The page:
Also by this author: The Liar’s Knot
Series: Rook & Rose #1
Published by Orbit on January 21, 2021
Genres: Fiction, Fantasy
Buy on Amazon
Fortune favors the bold. Magic favors the liars.
Ren is a con artist who has come to the sparkling city of Nadežra with one goal: to trick her way into a noble house, securing her fortune and her sister's future.
But as she's drawn into the elite world of House Traementis, she realizes her masquerade is just one of many surrounding her. And as nightmare magic begins to weave its way through the City of Dreams, the poisonous feuds of its aristocrats and the shadowy dangers of its impoverished underbelly become tangled…with Ren at their heart.
The Mask of Mirrors is the unmissable start to the Rook & Rose trilogy, a dazzling and darkly magical fantasy adventure by Marie Brennan and Alyc Helms, writing together as M. A. Carrick.
The Mask of Mirrors by M.A. Carrick caught my attention first due to its cover–and after reading the novel, the title couldn’t be more perfect. Some of my favorite stories involve masks, so of course a flamboyant mask with gold and feathers drew me in. And wait a minute, is that also a knife, too?! Interest = officially piqued; let’s see what you’ve got, M.A. Carrick. It took a few chapters to engross me in the novel, but by the time I finished, I was hooked. I don’t dabble often in the fantasy genre, and The Mask of Mirrors does fit that description in some manner. Overall, M.A. Carrick’s novel is entirely unique, with wonderful storytelling during a Victorian-like era. A number of likeable characters, a truly twisted plot…while The Mask of Mirrors is good, it is not for the faint of heart. It is definitely an adult novel.
Firstly, the language. Swearing doesn’t bother me for the most part. But in a made-up world, I’d hope the characters would have a different curse word than the f-bomb. I’m a firm believer that swearing has its place–in life and in novels–even if I don’t swear myself. There were times Carrick dropped the bad language in characters’ internal and vocal dialogue without really needing to. If only for the amount of swearing, I’d classify The Mask of Mirrors as adult fiction. There’s also a sex scene between two men, and the authors also hinted at transgender characters. Sexual orientation and gender identity are not prevalent, but their inclusion at all seemed forced. Like Carrick believed they had to be somewhere in The Mask of Mirrors for the novel to be politically correct and socially acceptable.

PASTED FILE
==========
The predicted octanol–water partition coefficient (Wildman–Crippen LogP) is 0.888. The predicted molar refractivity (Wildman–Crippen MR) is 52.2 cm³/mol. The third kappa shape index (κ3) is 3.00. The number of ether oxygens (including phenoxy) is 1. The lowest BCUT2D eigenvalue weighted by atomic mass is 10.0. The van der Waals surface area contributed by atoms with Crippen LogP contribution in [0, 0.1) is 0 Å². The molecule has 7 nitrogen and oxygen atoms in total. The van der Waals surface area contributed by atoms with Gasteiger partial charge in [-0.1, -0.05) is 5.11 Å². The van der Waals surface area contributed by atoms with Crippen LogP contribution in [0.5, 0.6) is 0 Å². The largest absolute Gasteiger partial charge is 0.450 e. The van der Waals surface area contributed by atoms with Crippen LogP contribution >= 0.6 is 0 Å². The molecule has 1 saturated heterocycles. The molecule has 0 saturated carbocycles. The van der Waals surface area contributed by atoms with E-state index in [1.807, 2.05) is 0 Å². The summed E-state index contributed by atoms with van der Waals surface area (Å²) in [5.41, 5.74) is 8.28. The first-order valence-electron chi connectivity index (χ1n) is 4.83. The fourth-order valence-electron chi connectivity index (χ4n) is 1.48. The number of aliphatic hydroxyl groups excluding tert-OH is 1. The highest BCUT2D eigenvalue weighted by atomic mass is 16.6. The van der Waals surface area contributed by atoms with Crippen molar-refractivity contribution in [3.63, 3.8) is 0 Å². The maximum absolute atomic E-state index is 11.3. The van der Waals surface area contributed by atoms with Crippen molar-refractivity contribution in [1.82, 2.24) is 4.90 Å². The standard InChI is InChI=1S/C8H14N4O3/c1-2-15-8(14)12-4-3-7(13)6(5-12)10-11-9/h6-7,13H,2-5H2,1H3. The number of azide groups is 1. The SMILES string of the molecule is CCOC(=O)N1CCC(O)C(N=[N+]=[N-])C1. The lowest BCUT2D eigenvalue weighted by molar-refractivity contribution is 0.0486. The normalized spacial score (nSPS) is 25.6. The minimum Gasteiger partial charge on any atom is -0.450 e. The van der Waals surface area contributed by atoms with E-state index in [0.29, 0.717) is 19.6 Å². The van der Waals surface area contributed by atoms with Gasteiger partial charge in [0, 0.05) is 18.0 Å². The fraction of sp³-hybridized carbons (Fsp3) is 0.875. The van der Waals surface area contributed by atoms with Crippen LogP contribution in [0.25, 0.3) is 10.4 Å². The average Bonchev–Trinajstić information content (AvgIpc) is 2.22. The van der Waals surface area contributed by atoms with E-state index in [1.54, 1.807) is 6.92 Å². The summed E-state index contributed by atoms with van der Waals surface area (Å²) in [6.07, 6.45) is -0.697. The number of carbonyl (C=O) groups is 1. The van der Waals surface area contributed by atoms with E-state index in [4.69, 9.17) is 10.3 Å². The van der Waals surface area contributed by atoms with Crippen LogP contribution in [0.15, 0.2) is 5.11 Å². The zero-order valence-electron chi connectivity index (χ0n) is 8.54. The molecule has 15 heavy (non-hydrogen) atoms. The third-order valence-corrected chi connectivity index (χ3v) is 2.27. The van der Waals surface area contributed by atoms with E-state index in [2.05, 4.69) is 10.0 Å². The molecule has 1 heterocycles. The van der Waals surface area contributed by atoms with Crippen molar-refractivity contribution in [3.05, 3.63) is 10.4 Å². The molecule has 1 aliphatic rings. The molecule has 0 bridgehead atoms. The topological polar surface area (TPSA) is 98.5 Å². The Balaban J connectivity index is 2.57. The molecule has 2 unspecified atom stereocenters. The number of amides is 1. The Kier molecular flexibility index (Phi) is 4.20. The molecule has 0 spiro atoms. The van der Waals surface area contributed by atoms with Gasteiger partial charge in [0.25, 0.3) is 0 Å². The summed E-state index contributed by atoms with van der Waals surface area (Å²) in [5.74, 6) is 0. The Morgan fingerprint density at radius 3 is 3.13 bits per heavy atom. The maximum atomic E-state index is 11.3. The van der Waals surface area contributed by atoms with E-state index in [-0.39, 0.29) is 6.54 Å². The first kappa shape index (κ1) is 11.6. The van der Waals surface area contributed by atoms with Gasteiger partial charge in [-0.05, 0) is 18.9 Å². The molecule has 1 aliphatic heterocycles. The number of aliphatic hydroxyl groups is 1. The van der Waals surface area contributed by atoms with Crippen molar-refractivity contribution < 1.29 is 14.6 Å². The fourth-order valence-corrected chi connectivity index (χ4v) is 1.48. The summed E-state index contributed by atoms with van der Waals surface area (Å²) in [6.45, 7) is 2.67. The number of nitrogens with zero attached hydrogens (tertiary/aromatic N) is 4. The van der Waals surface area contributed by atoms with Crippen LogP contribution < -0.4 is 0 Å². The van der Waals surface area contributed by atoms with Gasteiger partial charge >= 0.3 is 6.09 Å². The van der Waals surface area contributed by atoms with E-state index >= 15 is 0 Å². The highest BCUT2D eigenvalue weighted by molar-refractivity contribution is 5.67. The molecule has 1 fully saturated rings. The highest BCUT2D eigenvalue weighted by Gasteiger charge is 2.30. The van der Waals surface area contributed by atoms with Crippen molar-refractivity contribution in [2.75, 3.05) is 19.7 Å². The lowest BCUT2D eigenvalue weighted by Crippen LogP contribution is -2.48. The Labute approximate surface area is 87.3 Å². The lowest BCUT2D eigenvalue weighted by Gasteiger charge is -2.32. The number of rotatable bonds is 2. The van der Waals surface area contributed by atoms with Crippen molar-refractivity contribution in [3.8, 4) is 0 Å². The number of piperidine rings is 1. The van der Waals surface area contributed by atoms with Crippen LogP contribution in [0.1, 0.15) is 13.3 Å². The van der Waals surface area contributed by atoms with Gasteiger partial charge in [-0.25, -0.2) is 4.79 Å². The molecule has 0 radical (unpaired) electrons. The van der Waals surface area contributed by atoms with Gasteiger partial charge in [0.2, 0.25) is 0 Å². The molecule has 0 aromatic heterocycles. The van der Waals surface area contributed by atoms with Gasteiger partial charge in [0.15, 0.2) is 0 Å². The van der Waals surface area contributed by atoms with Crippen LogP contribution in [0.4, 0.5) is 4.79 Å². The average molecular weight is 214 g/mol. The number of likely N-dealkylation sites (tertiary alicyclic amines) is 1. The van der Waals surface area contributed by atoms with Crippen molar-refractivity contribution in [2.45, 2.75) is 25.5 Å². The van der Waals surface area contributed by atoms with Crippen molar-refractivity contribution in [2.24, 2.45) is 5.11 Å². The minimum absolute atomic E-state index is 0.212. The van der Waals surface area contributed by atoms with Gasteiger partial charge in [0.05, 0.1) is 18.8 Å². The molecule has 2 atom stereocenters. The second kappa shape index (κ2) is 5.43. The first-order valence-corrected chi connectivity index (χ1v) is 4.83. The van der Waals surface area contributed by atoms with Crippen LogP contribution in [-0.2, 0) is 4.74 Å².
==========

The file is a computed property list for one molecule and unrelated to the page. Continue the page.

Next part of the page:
Carrick’s novel is very dark. Almost disturbingly so. Demonic creatures. Powerful pentagrams. Addictive, delusion-causing drugs. Seriously, this novel is no joke. It’s deep, intense, and vividly portrayed. I had chills at times, and I squirmed in discomfort. Like most fantasy novels, Carrick produces a distinctive language for The Mask of Mirrors. And I didn’t know what most of the words meant; I had to figure them out contextually. When I did, my discomfort levels increased because everything started making sense. As I read an eBook, I didn’t know there was a glossary till after I’d finished reading…would’ve been useful beforehand. That and the character list, also at the end of the novel. Some of the characters’ names are very similar, and Carrick would go chapters without mentioning someone. So when “Character ABC” randomly showed up, I couldn’t remember who they were.
Humor colors the novel, which The Mask of Mirrors by M.A. Carrick needs. It also has multiple subplots that combine together into a magnificent story unlike any I have ever read. The book concludes, while also setting up the second book of the series perfectly. I can’t wait to jump into the city of Nadežra again, even though certain qualities of Carrick’s novel creeped me out. If you can handle the darkness and satanic/demonic qualities in The Mask of Mirrors, you’ll enjoy it as much as I did.
Now, if you excuse me, The Liar’s Knot awaits me, and I must answer its call.